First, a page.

Sue Foley: Not sure who gives out the award for Coolest Woman Alive, but Canadian Sue Foley must have brought home the statuette a time or two over the years. The veteran blues guitarist and vocalist, aka “The Ice Queen” (because she’s so cool, see?), is famous for her pink Stratocaster and for what she can do with it as a player. A longtime staple on the Austin blues scene, Foley is also a bluesologist in her own right, having explored the history of women in blues in the DVD “Guitar Woman.” Moe’s Alley gets back to its roots on Sunday by welcoming Foley for an afternoon show. She’ll be playing stuff from her latest recording, “Pinky’s Blues,” and more. Showtime is 4 p.m.

— Wallace Baine


The Santa Cruz Warriors' home court at Kaiser Permanente Arena
(Kevin Painchaud / Lookout Santa Cruz)

Memphis Hustle at Santa Cruz Warriors: If you haven’t gone yet this season, or even if you have, head to Kaiser Permanente Arena on Friday, Saturday, or both for some G League basketball. The Memphis Hustle will be visiting the Sea Dubs as they enter the final month of the regular season. Both games feature giveaways for the first 1,000 fans in attendance.

Capitola Collectacon: If you’re missing “The Book of Boba Fett” and “The Mandalorian,” point your bantha in the direction of the Capitola Mall for this comic-con-style event featuring actors who have played the iconic Star Wars character, memorabilia and more. This is the way.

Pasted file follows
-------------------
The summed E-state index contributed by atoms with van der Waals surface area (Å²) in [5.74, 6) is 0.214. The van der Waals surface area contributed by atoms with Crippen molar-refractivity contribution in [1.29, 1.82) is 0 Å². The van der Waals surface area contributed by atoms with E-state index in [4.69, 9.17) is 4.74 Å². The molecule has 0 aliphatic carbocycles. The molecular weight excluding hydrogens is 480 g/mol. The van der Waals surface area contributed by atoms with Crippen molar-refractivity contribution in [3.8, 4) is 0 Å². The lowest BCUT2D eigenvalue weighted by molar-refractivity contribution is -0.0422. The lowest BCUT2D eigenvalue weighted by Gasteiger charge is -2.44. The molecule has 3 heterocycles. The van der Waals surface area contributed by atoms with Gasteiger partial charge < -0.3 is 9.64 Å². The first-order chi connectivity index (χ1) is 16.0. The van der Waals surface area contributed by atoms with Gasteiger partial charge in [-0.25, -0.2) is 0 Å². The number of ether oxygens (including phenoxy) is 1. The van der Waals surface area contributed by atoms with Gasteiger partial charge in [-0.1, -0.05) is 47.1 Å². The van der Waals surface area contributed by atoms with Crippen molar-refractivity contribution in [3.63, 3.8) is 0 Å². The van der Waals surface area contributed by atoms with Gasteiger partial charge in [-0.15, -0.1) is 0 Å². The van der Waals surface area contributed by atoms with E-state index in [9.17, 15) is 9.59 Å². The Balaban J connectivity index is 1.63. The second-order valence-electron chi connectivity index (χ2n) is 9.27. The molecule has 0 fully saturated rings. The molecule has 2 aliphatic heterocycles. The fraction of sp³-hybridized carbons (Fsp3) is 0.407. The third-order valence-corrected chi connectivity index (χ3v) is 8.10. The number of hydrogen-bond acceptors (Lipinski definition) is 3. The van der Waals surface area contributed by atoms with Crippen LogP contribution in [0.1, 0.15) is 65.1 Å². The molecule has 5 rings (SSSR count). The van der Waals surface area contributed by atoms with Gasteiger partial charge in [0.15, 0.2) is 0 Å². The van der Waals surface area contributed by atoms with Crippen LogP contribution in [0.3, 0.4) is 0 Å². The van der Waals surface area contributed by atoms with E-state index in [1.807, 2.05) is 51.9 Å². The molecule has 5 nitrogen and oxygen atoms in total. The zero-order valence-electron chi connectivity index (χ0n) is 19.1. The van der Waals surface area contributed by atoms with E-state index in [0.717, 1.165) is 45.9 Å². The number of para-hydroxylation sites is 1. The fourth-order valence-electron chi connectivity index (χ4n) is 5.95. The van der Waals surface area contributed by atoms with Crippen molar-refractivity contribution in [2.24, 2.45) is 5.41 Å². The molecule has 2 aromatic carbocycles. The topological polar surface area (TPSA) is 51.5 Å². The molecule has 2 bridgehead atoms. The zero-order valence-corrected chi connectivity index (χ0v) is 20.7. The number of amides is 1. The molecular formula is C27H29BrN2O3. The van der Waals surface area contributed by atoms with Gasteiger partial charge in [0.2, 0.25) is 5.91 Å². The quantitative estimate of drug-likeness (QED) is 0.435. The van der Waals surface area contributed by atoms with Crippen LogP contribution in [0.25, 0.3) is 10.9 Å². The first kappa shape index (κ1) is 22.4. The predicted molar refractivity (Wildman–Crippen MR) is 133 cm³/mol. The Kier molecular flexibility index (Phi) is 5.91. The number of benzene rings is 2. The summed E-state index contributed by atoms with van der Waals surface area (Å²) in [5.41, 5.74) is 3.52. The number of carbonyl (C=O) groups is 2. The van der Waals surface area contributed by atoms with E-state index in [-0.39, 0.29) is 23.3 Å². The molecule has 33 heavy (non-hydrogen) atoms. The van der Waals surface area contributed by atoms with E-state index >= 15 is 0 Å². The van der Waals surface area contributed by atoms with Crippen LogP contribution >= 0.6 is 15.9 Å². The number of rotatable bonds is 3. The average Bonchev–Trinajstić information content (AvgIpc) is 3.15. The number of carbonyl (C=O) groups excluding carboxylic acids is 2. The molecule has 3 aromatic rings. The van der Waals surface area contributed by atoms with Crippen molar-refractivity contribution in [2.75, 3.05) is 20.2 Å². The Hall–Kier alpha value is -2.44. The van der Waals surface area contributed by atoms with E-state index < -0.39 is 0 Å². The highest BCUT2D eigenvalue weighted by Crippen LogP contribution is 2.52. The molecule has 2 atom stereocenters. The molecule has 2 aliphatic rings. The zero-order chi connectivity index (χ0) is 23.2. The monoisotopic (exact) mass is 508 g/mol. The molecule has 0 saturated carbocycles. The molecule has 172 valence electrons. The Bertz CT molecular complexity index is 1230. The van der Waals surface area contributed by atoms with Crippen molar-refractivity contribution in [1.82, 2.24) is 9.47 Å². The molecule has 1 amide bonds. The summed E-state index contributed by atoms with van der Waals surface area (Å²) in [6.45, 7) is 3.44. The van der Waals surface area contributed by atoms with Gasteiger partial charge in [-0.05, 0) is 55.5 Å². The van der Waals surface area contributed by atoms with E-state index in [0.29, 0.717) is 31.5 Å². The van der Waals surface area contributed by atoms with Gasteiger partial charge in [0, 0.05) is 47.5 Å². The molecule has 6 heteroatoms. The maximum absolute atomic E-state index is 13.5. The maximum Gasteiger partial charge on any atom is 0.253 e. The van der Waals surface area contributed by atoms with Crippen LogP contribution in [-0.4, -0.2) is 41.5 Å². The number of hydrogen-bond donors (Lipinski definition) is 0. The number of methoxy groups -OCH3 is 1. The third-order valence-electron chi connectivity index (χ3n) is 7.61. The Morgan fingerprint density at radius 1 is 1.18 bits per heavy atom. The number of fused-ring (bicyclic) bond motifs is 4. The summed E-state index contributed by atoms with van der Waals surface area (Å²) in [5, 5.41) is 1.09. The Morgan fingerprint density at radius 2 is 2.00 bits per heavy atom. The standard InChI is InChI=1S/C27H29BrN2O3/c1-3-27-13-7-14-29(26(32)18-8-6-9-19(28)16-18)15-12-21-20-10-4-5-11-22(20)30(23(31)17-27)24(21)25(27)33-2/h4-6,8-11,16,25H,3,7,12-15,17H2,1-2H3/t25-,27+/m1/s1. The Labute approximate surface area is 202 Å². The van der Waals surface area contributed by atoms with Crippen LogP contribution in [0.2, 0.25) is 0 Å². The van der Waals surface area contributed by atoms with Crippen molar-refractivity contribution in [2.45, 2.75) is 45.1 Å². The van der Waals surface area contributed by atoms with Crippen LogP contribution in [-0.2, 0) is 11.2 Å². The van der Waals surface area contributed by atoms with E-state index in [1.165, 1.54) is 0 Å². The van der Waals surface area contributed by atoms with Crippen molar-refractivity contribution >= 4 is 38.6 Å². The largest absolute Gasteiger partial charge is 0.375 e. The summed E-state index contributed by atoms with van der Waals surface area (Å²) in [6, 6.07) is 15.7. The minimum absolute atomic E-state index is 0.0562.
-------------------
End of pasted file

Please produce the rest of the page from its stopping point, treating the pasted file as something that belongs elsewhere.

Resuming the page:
— Max Chun and Will McCahill


The logo for pop-up Chicken Foot

Soup for Ukraine fundraiser: Chef Jessica Yarr honors her Ukrainian heritage this weekend with her pop-up, Chicken Foot, which showcases Eastern European food with a California twist. Chicken Foot is taking orders now for Saturday pickup of quarts of borscht and shchavel. Pickup is 11 a.m.-2 p.m. Saturday at 100 Enterprise Way, Scotts Valley, with proceeds going to the Sunflower of Peace Foundation, a Ukraine relief fund.

Lemon lunch and workshop: If you’re a lemon lover and want more citrus flavor in your life, this farm-to-table culinary event could be a great outdoor Sunday adventure. Enjoy a vegetarian lunch and learn how to make two lemon-based treats to take home with you, not to mention limoncello recipes. The workshop is hosted by Penny Cotter and Penny Ellis of Urban Farm Girls and takes place outdoors at Jeans Farm Art in Aptos. Attendees are welcome to bring their own wine, too.